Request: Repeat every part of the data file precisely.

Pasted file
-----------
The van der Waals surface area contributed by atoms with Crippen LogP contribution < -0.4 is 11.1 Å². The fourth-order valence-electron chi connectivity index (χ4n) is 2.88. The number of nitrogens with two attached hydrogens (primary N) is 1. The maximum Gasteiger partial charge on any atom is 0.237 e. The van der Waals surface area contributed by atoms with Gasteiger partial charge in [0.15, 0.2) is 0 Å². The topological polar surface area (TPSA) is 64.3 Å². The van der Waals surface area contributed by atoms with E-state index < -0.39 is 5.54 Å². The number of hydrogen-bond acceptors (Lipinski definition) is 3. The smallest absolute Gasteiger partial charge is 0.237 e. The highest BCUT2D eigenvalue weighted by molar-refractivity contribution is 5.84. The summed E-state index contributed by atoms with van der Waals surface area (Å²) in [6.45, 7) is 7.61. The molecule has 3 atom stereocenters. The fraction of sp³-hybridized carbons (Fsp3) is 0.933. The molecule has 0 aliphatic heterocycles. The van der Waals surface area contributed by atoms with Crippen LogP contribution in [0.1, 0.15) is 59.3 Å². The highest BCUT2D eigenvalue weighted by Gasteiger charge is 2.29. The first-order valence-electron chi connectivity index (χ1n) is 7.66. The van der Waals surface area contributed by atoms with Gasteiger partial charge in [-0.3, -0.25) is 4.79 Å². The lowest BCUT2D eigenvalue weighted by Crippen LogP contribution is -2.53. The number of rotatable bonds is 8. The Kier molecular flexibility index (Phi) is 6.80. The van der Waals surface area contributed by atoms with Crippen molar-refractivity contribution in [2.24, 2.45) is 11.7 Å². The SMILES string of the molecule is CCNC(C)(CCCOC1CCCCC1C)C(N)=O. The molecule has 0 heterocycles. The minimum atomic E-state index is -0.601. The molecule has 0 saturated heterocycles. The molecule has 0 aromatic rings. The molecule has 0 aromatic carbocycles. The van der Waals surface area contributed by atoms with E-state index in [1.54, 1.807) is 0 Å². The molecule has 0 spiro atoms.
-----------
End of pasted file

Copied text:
The van der Waals surface area contributed by atoms with Crippen LogP contribution < -0.4 is 11.1 Å². The fourth-order valence-electron chi connectivity index (χ4n) is 2.88. The number of nitrogens with two attached hydrogens (primary N) is 1. The maximum Gasteiger partial charge on any atom is 0.237 e. The van der Waals surface area contributed by atoms with Gasteiger partial charge in [0.15, 0.2) is 0 Å². The topological polar surface area (TPSA) is 64.3 Å². The van der Waals surface area contributed by atoms with E-state index < -0.39 is 5.54 Å². The number of hydrogen-bond acceptors (Lipinski definition) is 3. The smallest absolute Gasteiger partial charge is 0.237 e. The highest BCUT2D eigenvalue weighted by molar-refractivity contribution is 5.84. The summed E-state index contributed by atoms with van der Waals surface area (Å²) in [6.45, 7) is 7.61. The molecule has 3 atom stereocenters. The fraction of sp³-hybridized carbons (Fsp3) is 0.933. The molecule has 0 aliphatic heterocycles. The van der Waals surface area contributed by atoms with Crippen LogP contribution in [0.1, 0.15) is 59.3 Å². The highest BCUT2D eigenvalue weighted by Gasteiger charge is 2.29. The first-order valence-electron chi connectivity index (χ1n) is 7.66. The van der Waals surface area contributed by atoms with Gasteiger partial charge in [-0.3, -0.25) is 4.79 Å². The lowest BCUT2D eigenvalue weighted by Crippen LogP contribution is -2.53. The number of rotatable bonds is 8. The Kier molecular flexibility index (Phi) is 6.80. The van der Waals surface area contributed by atoms with Crippen molar-refractivity contribution in [2.24, 2.45) is 11.7 Å². The SMILES string of the molecule is CCNC(C)(CCCOC1CCCCC1C)C(N)=O. The molecule has 0 heterocycles. The minimum atomic E-state index is -0.601. The molecule has 0 saturated heterocycles. The molecule has 0 aromatic rings. The molecule has 0 aromatic carbocycles. The van der Waals surface area contributed by atoms with E-state index in [1.54, 1.807) is 0 Å². The molecule has 0 spiro atoms.